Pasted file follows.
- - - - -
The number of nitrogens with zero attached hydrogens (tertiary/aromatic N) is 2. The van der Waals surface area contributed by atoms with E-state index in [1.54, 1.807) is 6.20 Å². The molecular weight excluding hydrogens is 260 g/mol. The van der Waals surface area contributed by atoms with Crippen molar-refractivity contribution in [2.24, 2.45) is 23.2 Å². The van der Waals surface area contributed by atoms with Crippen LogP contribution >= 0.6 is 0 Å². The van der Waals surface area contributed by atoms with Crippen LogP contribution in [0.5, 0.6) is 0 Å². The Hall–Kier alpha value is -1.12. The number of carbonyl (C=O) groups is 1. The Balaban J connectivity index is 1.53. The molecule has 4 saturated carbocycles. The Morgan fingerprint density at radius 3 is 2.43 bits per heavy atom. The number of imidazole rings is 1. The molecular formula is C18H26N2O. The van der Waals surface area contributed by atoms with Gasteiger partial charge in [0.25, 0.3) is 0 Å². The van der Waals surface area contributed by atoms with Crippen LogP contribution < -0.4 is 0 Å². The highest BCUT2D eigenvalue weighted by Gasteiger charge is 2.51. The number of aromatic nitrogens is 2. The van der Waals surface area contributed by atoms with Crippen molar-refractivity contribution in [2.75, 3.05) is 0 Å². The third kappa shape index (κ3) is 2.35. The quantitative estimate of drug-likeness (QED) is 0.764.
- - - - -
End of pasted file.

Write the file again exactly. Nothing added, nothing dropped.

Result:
The number of nitrogens with zero attached hydrogens (tertiary/aromatic N) is 2. The van der Waals surface area contributed by atoms with E-state index in [1.54, 1.807) is 6.20 Å². The molecular weight excluding hydrogens is 260 g/mol. The van der Waals surface area contributed by atoms with Crippen molar-refractivity contribution in [2.24, 2.45) is 23.2 Å². The van der Waals surface area contributed by atoms with Crippen LogP contribution >= 0.6 is 0 Å². The van der Waals surface area contributed by atoms with Crippen LogP contribution in [0.5, 0.6) is 0 Å². The Hall–Kier alpha value is -1.12. The number of carbonyl (C=O) groups is 1. The Balaban J connectivity index is 1.53. The molecule has 4 saturated carbocycles. The Morgan fingerprint density at radius 3 is 2.43 bits per heavy atom. The number of imidazole rings is 1. The molecular formula is C18H26N2O. The van der Waals surface area contributed by atoms with Gasteiger partial charge in [0.25, 0.3) is 0 Å². The van der Waals surface area contributed by atoms with Crippen LogP contribution < -0.4 is 0 Å². The highest BCUT2D eigenvalue weighted by Gasteiger charge is 2.51. The number of aromatic nitrogens is 2. The van der Waals surface area contributed by atoms with Crippen molar-refractivity contribution in [2.75, 3.05) is 0 Å². The third kappa shape index (κ3) is 2.35. The quantitative estimate of drug-likeness (QED) is 0.764.